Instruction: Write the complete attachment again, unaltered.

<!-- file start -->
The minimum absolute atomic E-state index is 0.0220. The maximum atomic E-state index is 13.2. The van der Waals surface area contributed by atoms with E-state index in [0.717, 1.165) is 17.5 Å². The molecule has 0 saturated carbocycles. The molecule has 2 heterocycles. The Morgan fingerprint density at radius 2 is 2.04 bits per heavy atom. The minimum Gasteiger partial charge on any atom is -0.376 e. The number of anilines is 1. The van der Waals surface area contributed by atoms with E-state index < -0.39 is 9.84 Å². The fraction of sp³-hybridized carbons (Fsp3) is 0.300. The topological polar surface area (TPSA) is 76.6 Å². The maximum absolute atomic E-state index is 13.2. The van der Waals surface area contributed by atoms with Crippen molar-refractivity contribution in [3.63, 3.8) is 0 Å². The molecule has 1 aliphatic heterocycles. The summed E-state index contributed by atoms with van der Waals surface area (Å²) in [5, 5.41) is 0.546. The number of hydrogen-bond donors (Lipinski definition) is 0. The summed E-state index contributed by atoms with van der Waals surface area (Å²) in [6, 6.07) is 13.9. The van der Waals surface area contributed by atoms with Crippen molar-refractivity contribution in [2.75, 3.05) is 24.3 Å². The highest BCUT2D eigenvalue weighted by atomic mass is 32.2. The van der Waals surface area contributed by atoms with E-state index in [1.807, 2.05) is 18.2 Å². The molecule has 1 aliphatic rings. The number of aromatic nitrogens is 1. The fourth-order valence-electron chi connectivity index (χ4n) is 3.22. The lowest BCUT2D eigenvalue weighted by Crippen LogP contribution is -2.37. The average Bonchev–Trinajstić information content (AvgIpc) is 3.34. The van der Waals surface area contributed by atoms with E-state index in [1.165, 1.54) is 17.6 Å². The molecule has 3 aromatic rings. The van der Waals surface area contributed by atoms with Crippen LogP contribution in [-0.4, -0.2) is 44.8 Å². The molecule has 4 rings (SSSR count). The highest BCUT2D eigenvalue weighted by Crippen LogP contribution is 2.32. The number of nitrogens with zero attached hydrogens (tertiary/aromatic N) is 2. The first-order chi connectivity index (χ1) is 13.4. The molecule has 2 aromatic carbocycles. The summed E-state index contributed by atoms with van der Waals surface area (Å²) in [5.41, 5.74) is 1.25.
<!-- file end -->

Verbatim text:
The minimum absolute atomic E-state index is 0.0220. The maximum atomic E-state index is 13.2. The van der Waals surface area contributed by atoms with E-state index in [0.717, 1.165) is 17.5 Å². The molecule has 0 saturated carbocycles. The molecule has 2 heterocycles. The Morgan fingerprint density at radius 2 is 2.04 bits per heavy atom. The minimum Gasteiger partial charge on any atom is -0.376 e. The number of anilines is 1. The van der Waals surface area contributed by atoms with E-state index < -0.39 is 9.84 Å². The fraction of sp³-hybridized carbons (Fsp3) is 0.300. The topological polar surface area (TPSA) is 76.6 Å². The maximum absolute atomic E-state index is 13.2. The van der Waals surface area contributed by atoms with Crippen molar-refractivity contribution in [3.63, 3.8) is 0 Å². The molecule has 1 aliphatic heterocycles. The summed E-state index contributed by atoms with van der Waals surface area (Å²) in [5, 5.41) is 0.546. The number of hydrogen-bond donors (Lipinski definition) is 0. The summed E-state index contributed by atoms with van der Waals surface area (Å²) in [6, 6.07) is 13.9. The van der Waals surface area contributed by atoms with Crippen molar-refractivity contribution in [2.75, 3.05) is 24.3 Å². The highest BCUT2D eigenvalue weighted by atomic mass is 32.2. The van der Waals surface area contributed by atoms with E-state index in [1.807, 2.05) is 18.2 Å². The molecule has 1 aliphatic rings. The number of aromatic nitrogens is 1. The fourth-order valence-electron chi connectivity index (χ4n) is 3.22. The lowest BCUT2D eigenvalue weighted by Crippen LogP contribution is -2.37. The average Bonchev–Trinajstić information content (AvgIpc) is 3.34. The van der Waals surface area contributed by atoms with E-state index in [1.165, 1.54) is 17.6 Å². The molecule has 3 aromatic rings. The van der Waals surface area contributed by atoms with Crippen LogP contribution in [-0.4, -0.2) is 44.8 Å². The molecule has 4 rings (SSSR count). The highest BCUT2D eigenvalue weighted by Crippen LogP contribution is 2.32. The number of nitrogens with zero attached hydrogens (tertiary/aromatic N) is 2. The first-order chi connectivity index (χ1) is 13.4. The molecule has 2 aromatic carbocycles. The summed E-state index contributed by atoms with van der Waals surface area (Å²) in [5.41, 5.74) is 1.25.